Will more than one member of United States congress die in 2023?
Basic
105
αΉ21k
resolved Jan 1
Resolved
NO

If they are elected at any point in the 30 days prior to death, or the day that they die, they will count towards the 2 required for a YES resolution

House & Senate

RIP Dianne Feinstein, 29 September 2023. 1/2 for this market.

Get αΉ600 play money

#NameTotal profit
1αΉ757
2αΉ361
3αΉ247
4αΉ176
5αΉ138
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Brian T. EdwardssoldαΉ455NO

@BTE Hmmm, do you something we donβt know?

predicted NO

The probability here should be substantially below the square of the other one, basically because once it happens the first time, there will be less time left for it to happen a second time. You can verify with a Poisson calculator (e.g. compare x=1, mu=0.7 versus x=2, mu=0.7).

predicted NO

@StevenK fish!

predicted NO

@8 what?

predicted NO

@StevenK oh you mean as a translation of Poisson?

predicted NO

@StevenK yes !

predicted YES

@StevenK I think generally the whole βsquaredβ idea is a bit misguided or oversimplified anyway. There are multiple things that could cause 1 death that would mean the chance of a second death are much higher, e.g. an attack of some kind, a disease, etc.

Because theyβre all so old I guess everyone is going off of age related causes, but it would also be different if 99 senators were in their 40s and one was 96 (as an extreme example)

In that case, the second death would be less likely than the first death, but in the first example(s) the second death would be more likely/predictable than the first

predicted NO

@Gen Yes, and I'm not sure how to weigh all those factors. But I'm saying that, as a baseline, if deaths are totally independent, the probability of at least 2 deaths is less than the square of the probability of at least 1 death.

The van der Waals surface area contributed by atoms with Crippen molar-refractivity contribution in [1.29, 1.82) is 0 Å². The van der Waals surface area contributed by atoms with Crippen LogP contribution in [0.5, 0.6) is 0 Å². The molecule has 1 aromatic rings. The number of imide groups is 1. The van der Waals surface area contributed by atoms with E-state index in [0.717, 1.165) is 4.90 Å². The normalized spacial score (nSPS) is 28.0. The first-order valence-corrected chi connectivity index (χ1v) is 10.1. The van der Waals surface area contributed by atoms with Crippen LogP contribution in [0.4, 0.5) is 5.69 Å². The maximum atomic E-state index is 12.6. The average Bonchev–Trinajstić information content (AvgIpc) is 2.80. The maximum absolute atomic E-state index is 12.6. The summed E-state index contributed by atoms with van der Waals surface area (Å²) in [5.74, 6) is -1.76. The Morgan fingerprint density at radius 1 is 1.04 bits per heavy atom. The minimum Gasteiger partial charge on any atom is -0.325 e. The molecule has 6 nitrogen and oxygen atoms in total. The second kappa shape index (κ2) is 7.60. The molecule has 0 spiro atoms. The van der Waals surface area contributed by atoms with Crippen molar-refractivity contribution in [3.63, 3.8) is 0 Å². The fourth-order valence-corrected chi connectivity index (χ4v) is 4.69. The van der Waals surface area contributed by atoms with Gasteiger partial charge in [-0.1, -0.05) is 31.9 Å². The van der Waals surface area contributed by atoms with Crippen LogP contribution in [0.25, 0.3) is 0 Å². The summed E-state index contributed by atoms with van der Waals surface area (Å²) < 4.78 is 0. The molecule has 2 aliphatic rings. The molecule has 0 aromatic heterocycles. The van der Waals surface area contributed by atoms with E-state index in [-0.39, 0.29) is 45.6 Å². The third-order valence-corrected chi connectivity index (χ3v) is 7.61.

Seems underpriced at 37 when the one death market is at 72 (since .72 squared is about .5)

@Conflux think it should be less than squared, I wouldn't assume equal probabilities of a first and second death. For example, someone with Grassley's demographics is 25% more likely to die than any other demographic currently in Congress:
https://www.ssa.gov/oact/STATS/table4c6.html

predicted YES

@PatMyron Why do you think that means it shouldnβt be squared? Like, one death leaves a healthier population? Seems like probably a marginal effect

@Conflux safe to say whoever passes is quite unhealthier than those remaining ;)

but seriously those dying are over a decade older and more likely to be male than the congressional averages:
https://en.wikipedia.org/wiki/List_of_United_States_Congress_members_who_died_in_office_(2000%E2%80%93)#2010s

Looking at deaths back to 2006 (when average congress age reached levels similar to today) we had 28 deaths in the past 17 years. Modelling deaths as a Poisson distribution with a mean of 28/17, there is only a 49% chance of more than one death in a year. Plus we are 3% into 2023 already and no deaths, so the odds should be even lower.

Congress age over time: https://www.nbcnews.com/data-graphics/118th-congress-age-third-oldest-1789-rcna64117

predicted YES

@StanPinsent Congress continued getting older after 2006: https://www.businessinsider.com/congress-oldest-history-gerontocracy-lawmakers-2022-9

"old fraction" is probably a better predictor of deaths than average age.

Related, 1 death market